The smartphone market grew to about 100 million units last quarter. That’s nearly double what it was a year earlier and triple what it was three years earlier, the year the iPhone made its debut.
Few markets grow this quickly, especially as this tripling happened during one of the worst recessions for a century. 100 million units a quarter is not a small number. The rate at which smartphones are growing makes clear the trajectory of where all phones are going.
As I’ve shown in profitability charts, vendors have been benefiting to differing degrees. The overall smartphone market with individual vendors is shown below:
I’ve used the color coding of shades of green for vendors which use their own operating systems and shades of brown for vendors which use a licensed operating system (licensees).
What remains interesting is how the share of licensed OS products has changed since 2007. I selected two snapshots in time: Q1 2008 and Q4 2010 and compared the shares that licensees were able to obtain.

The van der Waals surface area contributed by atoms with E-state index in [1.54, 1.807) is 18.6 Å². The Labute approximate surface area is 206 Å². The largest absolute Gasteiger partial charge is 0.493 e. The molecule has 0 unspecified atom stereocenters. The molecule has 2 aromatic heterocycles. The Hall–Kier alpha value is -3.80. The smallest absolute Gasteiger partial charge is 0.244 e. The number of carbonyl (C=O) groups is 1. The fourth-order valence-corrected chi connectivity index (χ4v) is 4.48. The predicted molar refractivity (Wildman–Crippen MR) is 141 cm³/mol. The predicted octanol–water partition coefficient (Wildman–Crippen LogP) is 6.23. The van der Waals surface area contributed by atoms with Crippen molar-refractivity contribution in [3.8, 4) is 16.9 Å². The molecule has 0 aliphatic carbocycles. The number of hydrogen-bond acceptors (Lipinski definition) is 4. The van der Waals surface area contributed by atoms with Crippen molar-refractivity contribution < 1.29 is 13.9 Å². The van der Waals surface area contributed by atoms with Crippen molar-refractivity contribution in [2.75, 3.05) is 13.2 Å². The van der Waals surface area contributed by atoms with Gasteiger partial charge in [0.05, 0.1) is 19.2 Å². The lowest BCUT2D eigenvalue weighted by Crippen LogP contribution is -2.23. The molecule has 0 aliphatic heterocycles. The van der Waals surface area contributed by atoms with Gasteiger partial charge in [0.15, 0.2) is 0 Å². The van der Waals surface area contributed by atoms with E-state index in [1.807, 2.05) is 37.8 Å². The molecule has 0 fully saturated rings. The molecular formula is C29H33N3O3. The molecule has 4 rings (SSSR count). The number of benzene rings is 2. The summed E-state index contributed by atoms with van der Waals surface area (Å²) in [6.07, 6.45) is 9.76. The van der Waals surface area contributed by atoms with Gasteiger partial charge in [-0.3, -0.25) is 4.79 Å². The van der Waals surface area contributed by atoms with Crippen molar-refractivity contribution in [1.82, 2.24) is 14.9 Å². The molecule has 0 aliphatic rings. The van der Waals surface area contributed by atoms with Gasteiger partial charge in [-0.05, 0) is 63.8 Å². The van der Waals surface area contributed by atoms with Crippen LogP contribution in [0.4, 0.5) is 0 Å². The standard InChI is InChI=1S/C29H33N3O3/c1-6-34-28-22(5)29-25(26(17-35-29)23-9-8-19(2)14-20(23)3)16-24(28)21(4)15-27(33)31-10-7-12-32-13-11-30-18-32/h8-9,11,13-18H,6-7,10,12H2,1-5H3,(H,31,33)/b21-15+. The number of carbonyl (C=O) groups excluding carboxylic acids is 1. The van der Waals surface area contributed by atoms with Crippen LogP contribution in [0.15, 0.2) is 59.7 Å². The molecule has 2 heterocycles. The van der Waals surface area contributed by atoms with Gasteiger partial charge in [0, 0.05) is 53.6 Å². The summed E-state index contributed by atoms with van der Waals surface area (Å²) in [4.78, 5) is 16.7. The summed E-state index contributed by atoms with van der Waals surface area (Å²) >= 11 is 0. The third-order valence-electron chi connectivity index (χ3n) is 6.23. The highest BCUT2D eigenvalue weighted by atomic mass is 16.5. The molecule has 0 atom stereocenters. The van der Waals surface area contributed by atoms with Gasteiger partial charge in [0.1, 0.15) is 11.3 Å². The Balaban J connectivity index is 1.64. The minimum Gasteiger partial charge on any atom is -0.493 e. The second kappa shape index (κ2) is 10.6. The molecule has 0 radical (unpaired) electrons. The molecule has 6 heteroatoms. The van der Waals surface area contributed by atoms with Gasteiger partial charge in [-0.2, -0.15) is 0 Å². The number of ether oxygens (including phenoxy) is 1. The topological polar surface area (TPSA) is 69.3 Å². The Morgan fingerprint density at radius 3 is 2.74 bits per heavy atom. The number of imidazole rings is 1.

The shares of licensees was then 36%, and is now 38%. Not a huge increase, but an increase nevertheless. In the last such analysis in Q3, the share of these vendors (which I also call “Modular”) was actually lower than in early 2008.
RIM has held steady in terms of share. HTC has added a few points of share. Apple seems to have gained a healthy share which Nokia seems to have lost. Samsung and Motorola have certainly made a bigger mark in the last few quarters.
But I would caution that share comparisons when the market is growing at nearly 100% are not very meaningful. All vendors are increasing their sales, though a different rates. What would be more meaningful would be a “share of growth” measure where each vendor’s increase in units is divided by the overall market’s increase.
That analysis gives us the following chart. (I added Q1 2010 for comparison).
Samsung did very well, but surprisingly perhaps, so did Nokia, tying Apple for second place.
The licensees (whose pie slices have been exploded) added up to 52% of total growth (y/y) and the integrated vendors had 48%. A pretty even split.